Manufacturers and their suppliers are trying to figure the precise cost, said Joe Phillippi, head of AutoTrends Consulting, but he estimates it will be $200 to $300 a car. Some have put the figure significantly higher, and the number could vary widely by manufacturer.

Dealers remain concerned that any new tariffs could trigger a tit-for-tat trade war, crippling an already flat auto sales market, and potentially pushing the president to act on the 25% tariff on imported European cars he raised earlier this week.

(Click Here to see more about the halted NAFTA talks and Trump’s proposed tariffs on steel, aluminum.)

Matt Blunt, president of the American Automotive Policy Council, which represents FCA US, Ford Motor Company and General Motors Co. in Washington D.C. offered a more tempered starting, praising the temporary exemption for our trading partners in Canada and Mexico is a step in the right direction.

“We are committed to working with the Administration to find a long-term solution within the new framework that supports jobs in the U.S. auto industry and across the supply chain. We fully understand the desire to take action against nations whose unfair trade practices have led to global overcapacities in steel and aluminum, and encourage the Administration to adopt a targeted approach,” Blunt said.

In its formal comments submitted to the Commerce Department on the 232 steel and aluminum investigations, AAPC highlighted the fact that its automakers source the vast majority of the steel and aluminum used in U.S.-built cars and trucks from American mills and smelters. AAPC also noted that the U.S. automotive industry purchases about 15% of the steel consumed in the U.S. and nearly 38% of all aluminum used in our country.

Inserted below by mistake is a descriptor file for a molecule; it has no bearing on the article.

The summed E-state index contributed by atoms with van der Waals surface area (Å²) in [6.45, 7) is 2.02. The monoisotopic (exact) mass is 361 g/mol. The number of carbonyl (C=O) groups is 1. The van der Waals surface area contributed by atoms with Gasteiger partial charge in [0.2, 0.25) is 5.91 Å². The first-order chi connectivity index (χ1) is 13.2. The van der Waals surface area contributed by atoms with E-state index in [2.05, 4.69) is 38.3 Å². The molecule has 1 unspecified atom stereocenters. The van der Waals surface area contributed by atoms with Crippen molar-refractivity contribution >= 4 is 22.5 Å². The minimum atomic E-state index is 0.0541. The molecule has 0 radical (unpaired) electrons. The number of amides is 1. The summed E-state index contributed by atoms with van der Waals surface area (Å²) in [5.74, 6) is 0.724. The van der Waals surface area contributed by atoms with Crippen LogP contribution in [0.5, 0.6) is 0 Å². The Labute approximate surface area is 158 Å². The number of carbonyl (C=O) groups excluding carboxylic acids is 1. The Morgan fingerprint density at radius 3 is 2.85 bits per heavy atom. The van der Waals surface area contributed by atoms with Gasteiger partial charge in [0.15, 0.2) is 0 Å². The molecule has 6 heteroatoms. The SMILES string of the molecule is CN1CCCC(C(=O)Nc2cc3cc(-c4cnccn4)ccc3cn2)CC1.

After a nearly year-long investigation, President Trump took action on Thursday to curb steel and aluminum imports. America’s steel and aluminum workers and companies will stabilize after years of unfair competition, regain market share and even hire more workers.

The Alliance for American Manufacturing, an organization of the United Steel Workers union and several steel makers, hailed the tariffs.

“After a nearly year-long investigation, President Trump took action to curb steel and aluminum imports. America’s steel and aluminum workers and companies will stabilize after years of unfair competition, regain market share and even hire more workers,” the alliance said in a statement.

(To see which Trump allies are ripping his tariff plan, Click Here.)

“Already, more than 500 people are headed back to work in Granite City, as U.S. Steel announced it will restart a blast furnace there. On top of that, this action will go a long way toward securing our national defense, as it will allow American companies to continue to provide the steel and aluminum needed to equip the military and build critical infrastructure,” it said.

Paul A. Eisenstein contributed to this report